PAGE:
The fourth C, collaboration, is the current buzzword in our industry (it used to be communication, as in Unified Communication). Collaboration is where two or more individuals do a production task together, and they contribute together in such a way that the individual contributions are impossible to point out or are of far less important than the sum of the contributions. True collaboration is difficult to set up or control, it is very personal, everybody’s got their own style, but you immediately recognise it when you do it. Typically, collaboration tasks need far more richness in the interactions than for tasks in the other categories. These tasks is the holy grail of the collaboration industry, even though by far most of the tasks in an organisation are in the other categories. The reason is that productivity tends to go up if people cooperate and in particular, if they collaborate.
In fact, in my research I found that people were pretty conscious around when to use which tool to interact with other team members. Indeed, some of them had pretty manipulative thoughts around when to use email, the timing of when to send it, pretend not to have seen the email, avoid picking up the phone and so on. I also found that perceived conflicts of interest and in particular conflict of motives tended to last for days or weeks between team members who were in different cities, while between co-located members, and when they met, the conflicts would quickly be resolved by a face to face interaction. A phone call was often not even attempted. The explanation, I believe, lies in the need for more richness in the interaction when there is a conflict, and even if a phone call could have helped, people are hesitant to use a communication tool to resolve a conflict when they cannot interpret non-verbal signals that typically help in a conflict situation (or when you are firing somebody…).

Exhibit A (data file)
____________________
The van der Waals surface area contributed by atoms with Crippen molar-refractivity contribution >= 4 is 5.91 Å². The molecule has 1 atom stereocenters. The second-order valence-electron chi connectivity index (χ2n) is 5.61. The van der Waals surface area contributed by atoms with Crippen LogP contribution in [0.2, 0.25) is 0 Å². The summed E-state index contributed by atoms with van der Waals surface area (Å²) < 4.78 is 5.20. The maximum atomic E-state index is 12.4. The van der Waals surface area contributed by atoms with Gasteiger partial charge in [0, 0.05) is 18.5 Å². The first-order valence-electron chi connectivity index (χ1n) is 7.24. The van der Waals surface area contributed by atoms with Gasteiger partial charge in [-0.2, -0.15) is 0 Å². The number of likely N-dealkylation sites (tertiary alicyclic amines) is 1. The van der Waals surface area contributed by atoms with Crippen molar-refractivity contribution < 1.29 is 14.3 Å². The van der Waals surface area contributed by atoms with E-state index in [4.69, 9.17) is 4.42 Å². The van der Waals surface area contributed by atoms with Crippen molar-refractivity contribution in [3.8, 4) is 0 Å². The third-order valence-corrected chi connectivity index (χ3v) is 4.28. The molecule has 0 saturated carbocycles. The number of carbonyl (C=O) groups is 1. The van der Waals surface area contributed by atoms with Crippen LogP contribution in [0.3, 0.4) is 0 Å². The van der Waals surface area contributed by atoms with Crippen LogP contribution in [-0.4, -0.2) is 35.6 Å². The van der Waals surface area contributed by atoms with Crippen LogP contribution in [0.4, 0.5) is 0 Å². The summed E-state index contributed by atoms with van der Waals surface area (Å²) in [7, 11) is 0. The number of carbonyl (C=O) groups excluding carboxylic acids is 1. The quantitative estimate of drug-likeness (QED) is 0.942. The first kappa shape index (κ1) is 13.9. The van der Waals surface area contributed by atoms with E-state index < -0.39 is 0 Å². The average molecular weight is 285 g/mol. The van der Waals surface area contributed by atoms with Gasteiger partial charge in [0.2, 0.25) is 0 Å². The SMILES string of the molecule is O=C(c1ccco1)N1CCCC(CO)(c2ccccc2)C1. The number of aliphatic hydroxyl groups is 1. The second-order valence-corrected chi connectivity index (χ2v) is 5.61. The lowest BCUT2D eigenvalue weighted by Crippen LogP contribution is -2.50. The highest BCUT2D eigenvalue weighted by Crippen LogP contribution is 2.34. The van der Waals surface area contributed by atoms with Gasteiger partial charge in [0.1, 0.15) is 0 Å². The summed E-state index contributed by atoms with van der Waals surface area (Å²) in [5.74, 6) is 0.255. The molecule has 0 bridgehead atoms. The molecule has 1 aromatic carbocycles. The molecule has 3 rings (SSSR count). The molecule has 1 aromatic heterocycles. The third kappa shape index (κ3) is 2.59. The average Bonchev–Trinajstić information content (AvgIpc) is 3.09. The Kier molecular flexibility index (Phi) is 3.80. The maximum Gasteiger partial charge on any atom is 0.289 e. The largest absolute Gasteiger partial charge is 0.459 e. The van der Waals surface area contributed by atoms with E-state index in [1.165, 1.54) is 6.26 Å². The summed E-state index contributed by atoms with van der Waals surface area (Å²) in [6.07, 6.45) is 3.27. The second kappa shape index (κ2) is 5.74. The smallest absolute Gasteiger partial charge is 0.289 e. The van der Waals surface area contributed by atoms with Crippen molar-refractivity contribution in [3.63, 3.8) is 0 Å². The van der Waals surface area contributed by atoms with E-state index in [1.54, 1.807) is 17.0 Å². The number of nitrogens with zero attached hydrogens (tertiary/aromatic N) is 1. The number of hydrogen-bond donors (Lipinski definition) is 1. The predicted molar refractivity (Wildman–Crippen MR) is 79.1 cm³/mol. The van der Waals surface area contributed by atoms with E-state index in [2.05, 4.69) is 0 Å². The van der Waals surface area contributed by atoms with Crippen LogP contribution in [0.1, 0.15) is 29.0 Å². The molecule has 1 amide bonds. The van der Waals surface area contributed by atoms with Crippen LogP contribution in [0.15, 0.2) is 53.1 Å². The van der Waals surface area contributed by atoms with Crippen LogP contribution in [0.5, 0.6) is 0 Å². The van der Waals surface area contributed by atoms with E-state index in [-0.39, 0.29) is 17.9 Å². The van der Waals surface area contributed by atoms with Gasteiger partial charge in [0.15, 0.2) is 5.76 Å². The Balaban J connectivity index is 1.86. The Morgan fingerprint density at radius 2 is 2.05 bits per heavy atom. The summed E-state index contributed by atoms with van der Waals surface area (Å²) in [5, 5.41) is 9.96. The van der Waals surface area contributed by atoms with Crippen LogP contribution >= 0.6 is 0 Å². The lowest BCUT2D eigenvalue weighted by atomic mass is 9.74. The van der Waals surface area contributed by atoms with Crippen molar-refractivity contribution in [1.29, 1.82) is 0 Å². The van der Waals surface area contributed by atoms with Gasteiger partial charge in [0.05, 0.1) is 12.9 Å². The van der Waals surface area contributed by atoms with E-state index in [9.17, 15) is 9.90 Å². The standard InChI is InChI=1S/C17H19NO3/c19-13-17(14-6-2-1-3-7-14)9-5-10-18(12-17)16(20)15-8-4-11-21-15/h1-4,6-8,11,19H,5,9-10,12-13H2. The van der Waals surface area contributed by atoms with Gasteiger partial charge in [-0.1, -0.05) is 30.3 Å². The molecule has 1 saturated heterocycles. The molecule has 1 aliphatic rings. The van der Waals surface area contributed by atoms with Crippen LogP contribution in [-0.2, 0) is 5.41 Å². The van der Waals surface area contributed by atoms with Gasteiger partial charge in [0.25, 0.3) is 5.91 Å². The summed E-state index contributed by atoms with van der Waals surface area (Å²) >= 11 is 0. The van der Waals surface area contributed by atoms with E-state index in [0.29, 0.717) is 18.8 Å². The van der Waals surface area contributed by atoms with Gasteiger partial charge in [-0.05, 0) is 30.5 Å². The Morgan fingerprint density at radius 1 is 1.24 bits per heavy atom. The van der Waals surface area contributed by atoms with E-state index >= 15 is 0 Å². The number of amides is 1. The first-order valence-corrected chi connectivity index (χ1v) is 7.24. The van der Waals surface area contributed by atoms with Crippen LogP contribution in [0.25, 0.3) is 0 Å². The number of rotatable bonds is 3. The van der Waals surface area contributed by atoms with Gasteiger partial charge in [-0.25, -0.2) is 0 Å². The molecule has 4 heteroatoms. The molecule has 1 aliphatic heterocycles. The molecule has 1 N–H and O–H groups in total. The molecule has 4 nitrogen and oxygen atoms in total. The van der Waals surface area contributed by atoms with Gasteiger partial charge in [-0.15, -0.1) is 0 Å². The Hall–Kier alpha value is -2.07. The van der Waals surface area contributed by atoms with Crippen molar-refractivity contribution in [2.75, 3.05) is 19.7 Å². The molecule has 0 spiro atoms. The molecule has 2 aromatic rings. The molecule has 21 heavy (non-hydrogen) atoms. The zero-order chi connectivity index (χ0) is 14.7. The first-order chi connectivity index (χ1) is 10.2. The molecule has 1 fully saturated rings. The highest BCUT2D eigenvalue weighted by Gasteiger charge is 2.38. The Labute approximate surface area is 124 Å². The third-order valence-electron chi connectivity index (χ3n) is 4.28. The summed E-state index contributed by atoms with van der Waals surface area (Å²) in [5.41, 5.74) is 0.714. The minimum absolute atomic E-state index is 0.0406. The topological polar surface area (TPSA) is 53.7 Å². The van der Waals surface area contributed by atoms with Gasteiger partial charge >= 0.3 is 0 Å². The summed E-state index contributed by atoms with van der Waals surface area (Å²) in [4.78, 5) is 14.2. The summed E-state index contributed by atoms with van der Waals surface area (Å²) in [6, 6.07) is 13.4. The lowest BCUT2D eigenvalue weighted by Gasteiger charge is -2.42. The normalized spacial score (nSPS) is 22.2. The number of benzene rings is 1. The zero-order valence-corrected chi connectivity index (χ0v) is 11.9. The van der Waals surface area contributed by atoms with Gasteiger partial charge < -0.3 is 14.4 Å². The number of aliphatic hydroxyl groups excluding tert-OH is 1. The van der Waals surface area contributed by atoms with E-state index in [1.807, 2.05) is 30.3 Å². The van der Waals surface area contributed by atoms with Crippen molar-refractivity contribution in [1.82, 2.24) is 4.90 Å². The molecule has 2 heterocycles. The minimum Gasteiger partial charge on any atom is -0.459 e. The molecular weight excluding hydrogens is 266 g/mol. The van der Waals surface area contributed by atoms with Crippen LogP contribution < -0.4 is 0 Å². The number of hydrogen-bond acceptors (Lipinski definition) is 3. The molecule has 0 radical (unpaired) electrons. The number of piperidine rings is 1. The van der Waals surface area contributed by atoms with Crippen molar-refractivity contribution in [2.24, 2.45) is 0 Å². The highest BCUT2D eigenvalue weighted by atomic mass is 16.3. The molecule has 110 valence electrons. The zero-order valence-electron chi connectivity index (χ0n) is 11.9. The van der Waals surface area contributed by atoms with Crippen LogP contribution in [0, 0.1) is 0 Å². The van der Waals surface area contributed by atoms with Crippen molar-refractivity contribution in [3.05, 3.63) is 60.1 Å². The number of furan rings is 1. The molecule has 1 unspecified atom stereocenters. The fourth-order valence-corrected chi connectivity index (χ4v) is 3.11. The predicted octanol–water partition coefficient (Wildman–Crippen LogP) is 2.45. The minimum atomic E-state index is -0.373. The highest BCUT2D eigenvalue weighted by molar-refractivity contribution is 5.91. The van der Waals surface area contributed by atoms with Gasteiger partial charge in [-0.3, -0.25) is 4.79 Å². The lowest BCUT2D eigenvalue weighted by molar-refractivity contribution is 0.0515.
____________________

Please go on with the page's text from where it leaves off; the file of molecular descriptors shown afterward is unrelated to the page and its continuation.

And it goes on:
To conclude, and a call to action: the more cooperation and collaboration your company wants across physical locations (or even floors), the more richness you need in the tools you offer your employees. And, unless you believe conflict is not present in your company(!), you need to offer personal communication tools with high degree of richness (like desktop, high quality video), or allow people to travel, or make sure that people are co-located when they work on tasks that are undefined, sensitive, or highly complex.
PS! Although my dissertation is 186 pages long with probably too much detail, if you fancy more details, it is available for download.